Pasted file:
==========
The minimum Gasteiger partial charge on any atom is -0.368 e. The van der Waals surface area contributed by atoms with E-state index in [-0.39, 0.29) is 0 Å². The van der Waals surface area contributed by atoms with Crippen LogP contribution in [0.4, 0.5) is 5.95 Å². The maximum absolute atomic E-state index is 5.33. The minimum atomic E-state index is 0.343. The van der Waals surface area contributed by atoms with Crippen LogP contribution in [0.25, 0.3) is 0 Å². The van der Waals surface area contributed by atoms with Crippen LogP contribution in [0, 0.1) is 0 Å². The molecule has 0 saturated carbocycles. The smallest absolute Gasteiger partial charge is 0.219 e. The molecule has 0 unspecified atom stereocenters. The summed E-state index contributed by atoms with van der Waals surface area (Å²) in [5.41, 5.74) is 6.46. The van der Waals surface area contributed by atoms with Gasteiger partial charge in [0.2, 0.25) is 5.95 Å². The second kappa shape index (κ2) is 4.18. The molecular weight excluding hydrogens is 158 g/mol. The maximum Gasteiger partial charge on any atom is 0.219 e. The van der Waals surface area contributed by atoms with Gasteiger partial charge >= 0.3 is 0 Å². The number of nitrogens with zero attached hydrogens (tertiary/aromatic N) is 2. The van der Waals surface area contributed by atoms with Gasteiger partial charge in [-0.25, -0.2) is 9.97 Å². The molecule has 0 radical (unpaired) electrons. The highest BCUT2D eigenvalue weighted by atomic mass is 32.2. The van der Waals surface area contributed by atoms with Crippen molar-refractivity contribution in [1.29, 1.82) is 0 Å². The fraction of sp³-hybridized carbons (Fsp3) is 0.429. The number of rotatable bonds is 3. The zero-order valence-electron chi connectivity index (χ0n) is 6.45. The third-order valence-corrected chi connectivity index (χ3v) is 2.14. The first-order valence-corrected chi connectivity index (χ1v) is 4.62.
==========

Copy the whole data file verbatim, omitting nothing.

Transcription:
The minimum Gasteiger partial charge on any atom is -0.368 e. The van der Waals surface area contributed by atoms with E-state index in [-0.39, 0.29) is 0 Å². The van der Waals surface area contributed by atoms with Crippen LogP contribution in [0.4, 0.5) is 5.95 Å². The maximum absolute atomic E-state index is 5.33. The minimum atomic E-state index is 0.343. The van der Waals surface area contributed by atoms with Crippen LogP contribution in [0.25, 0.3) is 0 Å². The van der Waals surface area contributed by atoms with Crippen LogP contribution in [0, 0.1) is 0 Å². The molecule has 0 saturated carbocycles. The smallest absolute Gasteiger partial charge is 0.219 e. The molecule has 0 unspecified atom stereocenters. The summed E-state index contributed by atoms with van der Waals surface area (Å²) in [5.41, 5.74) is 6.46. The van der Waals surface area contributed by atoms with Gasteiger partial charge in [0.2, 0.25) is 5.95 Å². The second kappa shape index (κ2) is 4.18. The molecular weight excluding hydrogens is 158 g/mol. The maximum Gasteiger partial charge on any atom is 0.219 e. The van der Waals surface area contributed by atoms with Gasteiger partial charge >= 0.3 is 0 Å². The number of nitrogens with zero attached hydrogens (tertiary/aromatic N) is 2. The van der Waals surface area contributed by atoms with Gasteiger partial charge in [-0.25, -0.2) is 9.97 Å². The molecule has 0 radical (unpaired) electrons. The highest BCUT2D eigenvalue weighted by atomic mass is 32.2. The van der Waals surface area contributed by atoms with Crippen molar-refractivity contribution in [1.29, 1.82) is 0 Å². The fraction of sp³-hybridized carbons (Fsp3) is 0.429. The number of rotatable bonds is 3. The zero-order valence-electron chi connectivity index (χ0n) is 6.45. The third-order valence-corrected chi connectivity index (χ3v) is 2.14. The first-order valence-corrected chi connectivity index (χ1v) is 4.62.